Israeli airstrikes hit two refugee camps in the central Gaza Strip on Sunday, killing scores of people, health officials said. The strikes came as the U.S. keeps urging Israel to take a humanitarian pause from its relentless bombardment of Gaza and rising civilian deaths.
U.S. Secretary of State Antony Blinken traveled to Ramallah in the West Bank for a previously unannounced meeting with Palestinian President Mahmoud Abbas. Blinken later flew to Baghdad for talks with Iraqi Prime Minister Mohammed Shia al-Sudani. On Saturday Blinken met with Arab foreign ministers in Jordan, after holding talks in Israel with Prime Minister Benjamin Netanyahu, who insists there could be no temporary cease-fire until all hostages held by Hamas are released. He was wrapping up the grueling Middle East diplomatic tour Monday in Turkey. President Joe Biden suggested that progress was being made on the humanitarian pause.
The Palestinian death toll in the Israel-Hamas war surpassed 9,700 with more than 4,000 of them children and minors, according to the Hamas-run Health Ministry in Gaza. In the occupied West Bank, more than 140 Palestinians have been killed in violence and Israeli raids.
More than 1,400 people in Israel have been killed, most of them in the Oct. 7 Hamas attack that started the fighting, and 242 hostages were taken from Israel into Gaza by the militant group.
Roughly 1,100 people have left the Gaza Strip through the Rafah crossing since Wednesday under an apparent agreement among the United States, Egypt, Israel and Qatar, which mediates with Hamas.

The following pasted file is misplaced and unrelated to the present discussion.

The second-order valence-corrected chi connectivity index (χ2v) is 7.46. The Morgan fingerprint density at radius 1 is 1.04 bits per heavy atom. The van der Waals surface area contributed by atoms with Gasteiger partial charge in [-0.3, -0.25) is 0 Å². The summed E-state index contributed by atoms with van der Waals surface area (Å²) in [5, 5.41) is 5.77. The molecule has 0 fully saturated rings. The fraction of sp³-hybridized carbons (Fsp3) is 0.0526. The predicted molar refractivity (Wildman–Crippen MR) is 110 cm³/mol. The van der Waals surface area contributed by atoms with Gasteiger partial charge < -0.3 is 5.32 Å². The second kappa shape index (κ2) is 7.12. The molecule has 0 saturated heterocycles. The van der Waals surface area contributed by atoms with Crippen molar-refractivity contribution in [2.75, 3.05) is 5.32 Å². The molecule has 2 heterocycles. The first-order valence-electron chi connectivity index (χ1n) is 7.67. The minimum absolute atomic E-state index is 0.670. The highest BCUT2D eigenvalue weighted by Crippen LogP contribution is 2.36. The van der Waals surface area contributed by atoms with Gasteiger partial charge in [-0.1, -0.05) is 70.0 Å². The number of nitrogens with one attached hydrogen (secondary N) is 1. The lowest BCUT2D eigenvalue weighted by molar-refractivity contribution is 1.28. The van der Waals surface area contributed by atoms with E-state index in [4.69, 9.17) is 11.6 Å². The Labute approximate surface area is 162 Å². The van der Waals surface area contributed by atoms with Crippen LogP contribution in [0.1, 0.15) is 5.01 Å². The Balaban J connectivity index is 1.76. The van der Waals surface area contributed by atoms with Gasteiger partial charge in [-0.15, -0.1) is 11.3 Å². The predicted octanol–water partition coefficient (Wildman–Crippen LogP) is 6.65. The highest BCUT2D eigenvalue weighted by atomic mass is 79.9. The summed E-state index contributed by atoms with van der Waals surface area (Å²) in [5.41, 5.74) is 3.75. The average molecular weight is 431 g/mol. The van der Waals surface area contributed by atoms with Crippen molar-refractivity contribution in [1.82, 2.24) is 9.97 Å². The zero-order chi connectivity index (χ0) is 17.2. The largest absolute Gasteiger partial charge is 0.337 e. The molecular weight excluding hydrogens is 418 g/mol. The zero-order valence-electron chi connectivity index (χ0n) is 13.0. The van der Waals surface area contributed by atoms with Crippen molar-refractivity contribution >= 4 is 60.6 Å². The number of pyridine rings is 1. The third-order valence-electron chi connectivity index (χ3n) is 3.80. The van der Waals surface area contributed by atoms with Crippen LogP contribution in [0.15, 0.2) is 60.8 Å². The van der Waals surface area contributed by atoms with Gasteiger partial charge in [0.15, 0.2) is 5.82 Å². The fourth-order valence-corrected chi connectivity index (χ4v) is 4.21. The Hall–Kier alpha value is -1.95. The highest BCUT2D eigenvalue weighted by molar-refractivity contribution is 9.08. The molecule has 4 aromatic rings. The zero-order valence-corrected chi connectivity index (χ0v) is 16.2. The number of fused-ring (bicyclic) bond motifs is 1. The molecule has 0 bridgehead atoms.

U.N. Agencies: Cease-Fire Now

The heads of 11 U.N. agencies and six humanitarian organizations issued a joint plea for an immediate humanitarian cease-fire in Gaza, the protection of civilians, and the swift entry to Gaza of food, water, medicine and fuel.
In a statement issued Sunday night, they called Hamas’ surprise Oct. 7 attacks in Israel “horrific.”
“However, the horrific killings of even more civilians in Gaza is an outrage, as is cutting off 2.2 million Palestinians from food, water, medicine, electricity and fuel,” the heads of the Inter-Agency Standing Committee on the situation in Israel and the Occupied Palestinian Territory said.
The U.N. and humanitarian organizations said more than 23,000 injured people need immediate treatment and hospitals are overstretched.
“An entire population is besieged and under attack, denied access to the essentials for survival, bombed in their homes, shelters, hospitals and places of worship,” the joint statement said.
The U.N. and aid organization leaders said over a hundred attacks against health care operations have been reported and 88 staff members from the U.N. agency for Palestinian refugees, UNRWA, have been reported killed – “the highest number of United Nations fatalities ever recorded in a single conflict.”

Gaza's Third Communications Blackout

Gaza on Sunday fell under its third total communications blackout since the start of the war between Israel and Hamas.
Palestinian communications company Paltel announced that all of its “communication and internet services” were down once again. Internet-access advocacy group confirmed that communications were curtailed across the besieged enclave.
Alp Toker, the group’s executive director, said that the blackout was likely to be experienced by most residents as a total or near-total loss of connectivity.
Juliette Touma, spokesperson for the Palestinian refugee agency UNRWA, told The Associated Press that the agency has lost communication with most of its team.
Updated at 5:20 a.m. ET.